Public speaking, presentation, and communication coaching and training for professionals and businesses

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CLASS ANNOUNCMENT: Registration for the Winter 2015 Group Class Public Speaking for Beginners and the Truly Terrified is OPEN!

This year I am running two classes of my 8 session public speaking course. This challenging fun, intensive course will enable you to overcome your anxiety, unleash your voice, and create presentations that will capture your audience's attention.

The Tuesday class meets every two weeks from January 26 to April 26, and the Wednesday class meets every two weeks from January 20 to April 20.

Make 2016 the year you finally become the speaker you need to be! Register online now!

Click here to register for the TUESDAY class

Click here to register for the WEDNESDAY class

Full course descriptions are on the registration pages. You can also contact me at 780-966-2401 to register over the phone.

Have questions? Call me at 780-966-2401. I'm happy to discuss your speaking goals and class details!


Lauren's Blog

Thoughts, insights and ramblings on communication, public speaking, and what makes our work and businesses tick


Introvert V. Extrovert: How much does it REALLY matter?

Introvert V. Extrovert: How much does it REALLY matter?

Photo credit: dierk schaefer via Visual Hunt / CC BY

 

When doing an activity that puts you in the spotlight, it seems a given that your personality will have a pretty significant factor in whether or not you enjoy it and how much effort it takes to succeed at it.  When it comes to public speaking, most assume that extroverts are naturally more inclined towards this activity. Those spotlight loving social butterflies have a natural edge when taking the microphone. Introverts, with their quieter, shyer natures, would presumably have to make herculean effort to face down a crowd of people and monologue for 30 minutes.

Or is it the introverts, with their capacity for preparation, detail, introspection, and careful expression, who have the public speaking advantage?

The arguments as to who has the edge change a lot. Some people claim that introverts require vast preparation and memorization while extroverts can simply wing it. Others say that extroverts are out of luck because of their flighty tendencies, while those deep thinking introverts are more likely to captivate the audience with their ideas. Right now, being introverted is somewhat fashionable, and so the prevailing argument as to who makes the better speaker is leaning towards that type.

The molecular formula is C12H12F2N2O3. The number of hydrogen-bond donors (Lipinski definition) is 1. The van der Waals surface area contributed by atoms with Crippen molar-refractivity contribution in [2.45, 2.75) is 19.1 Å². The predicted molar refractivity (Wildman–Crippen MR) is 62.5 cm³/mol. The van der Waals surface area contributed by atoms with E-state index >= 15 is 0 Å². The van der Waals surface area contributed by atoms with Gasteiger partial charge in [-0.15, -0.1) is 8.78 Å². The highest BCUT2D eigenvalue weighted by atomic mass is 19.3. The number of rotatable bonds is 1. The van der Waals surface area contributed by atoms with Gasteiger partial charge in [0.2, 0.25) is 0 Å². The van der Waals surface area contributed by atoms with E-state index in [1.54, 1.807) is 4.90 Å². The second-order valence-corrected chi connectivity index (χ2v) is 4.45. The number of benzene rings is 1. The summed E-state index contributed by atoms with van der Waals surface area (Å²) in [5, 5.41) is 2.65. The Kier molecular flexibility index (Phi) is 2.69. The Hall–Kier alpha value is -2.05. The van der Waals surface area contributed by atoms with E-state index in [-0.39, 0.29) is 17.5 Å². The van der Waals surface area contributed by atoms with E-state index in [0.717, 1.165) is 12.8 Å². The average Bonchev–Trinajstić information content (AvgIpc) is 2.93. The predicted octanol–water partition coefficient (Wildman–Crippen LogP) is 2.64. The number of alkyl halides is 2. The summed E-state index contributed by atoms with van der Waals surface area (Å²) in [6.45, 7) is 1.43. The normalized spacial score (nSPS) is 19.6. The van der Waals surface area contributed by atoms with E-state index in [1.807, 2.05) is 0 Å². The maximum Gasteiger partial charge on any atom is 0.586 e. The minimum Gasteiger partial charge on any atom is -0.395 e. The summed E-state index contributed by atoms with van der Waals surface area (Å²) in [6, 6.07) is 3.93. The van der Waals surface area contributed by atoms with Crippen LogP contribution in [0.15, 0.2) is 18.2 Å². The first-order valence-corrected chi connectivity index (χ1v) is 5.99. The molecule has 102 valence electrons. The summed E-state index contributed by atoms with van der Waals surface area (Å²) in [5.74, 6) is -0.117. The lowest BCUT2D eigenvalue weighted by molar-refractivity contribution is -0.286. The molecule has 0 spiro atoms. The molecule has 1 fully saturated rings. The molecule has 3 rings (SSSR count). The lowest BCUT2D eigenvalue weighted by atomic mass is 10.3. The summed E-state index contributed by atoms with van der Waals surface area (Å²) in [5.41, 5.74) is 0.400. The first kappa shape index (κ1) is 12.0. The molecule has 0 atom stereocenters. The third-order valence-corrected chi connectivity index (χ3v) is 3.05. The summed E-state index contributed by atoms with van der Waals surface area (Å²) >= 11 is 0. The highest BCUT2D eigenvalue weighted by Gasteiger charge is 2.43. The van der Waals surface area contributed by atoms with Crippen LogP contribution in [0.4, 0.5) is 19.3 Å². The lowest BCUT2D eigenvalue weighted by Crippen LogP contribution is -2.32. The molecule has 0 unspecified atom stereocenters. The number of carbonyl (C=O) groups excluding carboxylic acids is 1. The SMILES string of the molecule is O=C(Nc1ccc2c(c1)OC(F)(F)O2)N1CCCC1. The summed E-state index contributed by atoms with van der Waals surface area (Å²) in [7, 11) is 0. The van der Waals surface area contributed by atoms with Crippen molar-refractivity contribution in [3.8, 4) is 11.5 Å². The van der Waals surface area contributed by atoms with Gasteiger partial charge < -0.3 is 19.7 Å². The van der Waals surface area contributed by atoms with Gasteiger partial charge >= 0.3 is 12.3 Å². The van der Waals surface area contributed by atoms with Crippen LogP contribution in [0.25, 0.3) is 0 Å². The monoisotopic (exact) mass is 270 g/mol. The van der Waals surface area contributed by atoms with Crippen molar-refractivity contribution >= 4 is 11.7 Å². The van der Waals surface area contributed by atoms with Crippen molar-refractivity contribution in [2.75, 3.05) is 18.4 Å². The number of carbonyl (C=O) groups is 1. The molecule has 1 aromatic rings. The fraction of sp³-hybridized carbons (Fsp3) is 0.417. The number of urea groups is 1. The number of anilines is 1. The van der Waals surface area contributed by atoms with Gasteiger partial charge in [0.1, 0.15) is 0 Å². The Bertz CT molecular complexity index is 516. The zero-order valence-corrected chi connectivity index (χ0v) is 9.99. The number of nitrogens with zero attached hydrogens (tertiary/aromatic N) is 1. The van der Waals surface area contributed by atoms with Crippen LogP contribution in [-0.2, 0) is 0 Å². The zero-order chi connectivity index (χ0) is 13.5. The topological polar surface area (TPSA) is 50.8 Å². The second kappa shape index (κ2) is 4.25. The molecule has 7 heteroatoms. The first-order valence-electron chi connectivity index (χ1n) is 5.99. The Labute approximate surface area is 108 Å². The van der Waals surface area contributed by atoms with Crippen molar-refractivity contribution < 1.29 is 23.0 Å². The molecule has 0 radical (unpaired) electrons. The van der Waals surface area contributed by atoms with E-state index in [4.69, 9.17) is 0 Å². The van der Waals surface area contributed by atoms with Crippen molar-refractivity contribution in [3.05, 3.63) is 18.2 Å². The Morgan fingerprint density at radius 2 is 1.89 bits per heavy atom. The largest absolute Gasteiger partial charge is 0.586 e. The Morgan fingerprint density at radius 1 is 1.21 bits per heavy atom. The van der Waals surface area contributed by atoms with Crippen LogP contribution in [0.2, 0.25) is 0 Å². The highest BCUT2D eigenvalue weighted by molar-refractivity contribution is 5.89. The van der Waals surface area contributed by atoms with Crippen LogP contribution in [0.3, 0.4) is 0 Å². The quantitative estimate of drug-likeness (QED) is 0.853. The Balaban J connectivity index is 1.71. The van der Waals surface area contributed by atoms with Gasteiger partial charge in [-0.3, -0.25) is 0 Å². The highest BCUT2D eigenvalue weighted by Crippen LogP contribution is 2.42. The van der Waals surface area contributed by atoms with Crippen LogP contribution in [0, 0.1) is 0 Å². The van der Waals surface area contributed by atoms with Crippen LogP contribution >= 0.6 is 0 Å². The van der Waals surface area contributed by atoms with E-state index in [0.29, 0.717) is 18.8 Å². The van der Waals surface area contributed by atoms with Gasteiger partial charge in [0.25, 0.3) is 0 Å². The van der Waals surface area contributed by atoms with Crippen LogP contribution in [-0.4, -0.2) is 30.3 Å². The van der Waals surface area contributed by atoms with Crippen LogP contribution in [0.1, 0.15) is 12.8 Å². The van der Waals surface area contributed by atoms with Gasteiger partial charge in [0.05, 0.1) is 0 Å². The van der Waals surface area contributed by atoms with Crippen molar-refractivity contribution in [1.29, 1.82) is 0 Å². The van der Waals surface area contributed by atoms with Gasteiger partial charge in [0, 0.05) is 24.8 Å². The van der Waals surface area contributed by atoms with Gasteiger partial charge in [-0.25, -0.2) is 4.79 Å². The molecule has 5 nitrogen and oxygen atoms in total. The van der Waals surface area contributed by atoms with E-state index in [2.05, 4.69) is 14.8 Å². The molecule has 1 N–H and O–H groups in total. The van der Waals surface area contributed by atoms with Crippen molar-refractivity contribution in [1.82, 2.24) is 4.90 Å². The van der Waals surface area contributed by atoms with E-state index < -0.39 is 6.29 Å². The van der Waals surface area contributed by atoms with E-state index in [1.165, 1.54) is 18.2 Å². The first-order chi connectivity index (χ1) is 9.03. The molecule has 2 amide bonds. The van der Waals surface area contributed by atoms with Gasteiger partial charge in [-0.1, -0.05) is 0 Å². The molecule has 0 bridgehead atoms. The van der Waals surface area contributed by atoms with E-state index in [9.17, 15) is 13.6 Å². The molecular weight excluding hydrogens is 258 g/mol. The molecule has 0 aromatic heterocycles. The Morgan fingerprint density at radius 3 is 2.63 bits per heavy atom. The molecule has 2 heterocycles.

The problem is that none of these arguments – nor any of the typecasting baggage attached to them – are helpful when working on your speaking skills. Out of all the individuals and groups I have coached and trained in speaking and presentation technique, I have never seen a correlation between aptitude for public speaking and personality type. I’ve watched introverts and extroverts alike shine like diamonds or become shaking messes when speaking to an audience.  Nor does personality type indicate if a speaker prefers the intimacy of a small group or the dynamic energy of a larger audience. These are individual perspectives and experiences that vary widely even among people with similar personalities.

There is one area in which notions of personality type do seriously impact public speaking: in making excuses. With predictable frequency, introversion and extroversion are invoked as excuses to avoid doing the work and taking the risks demanded by public speaking. I’ve had people claim that they can’t speak at a conference or present without a lectern (read: safety shield) because they are introverted.  Others have said that they can’t speak more slowly or can’t restrict themselves to one focused topic because they are extroverts. I’ve also had people present the excuse that to change their public speaking approach or mannerisms wouldn’t be ‘true’ to their personality type, even when those mannerisms get in the way of their ability to communicate with a crowd.

Whenever a pop psychologist assigns certain skills and characteristics to introverts or extroverts, a veneer of credibility is given to these sorts of excuses. We feel justified protecting ourselves from the inherently uncomfortable practice of developing their speaking skills.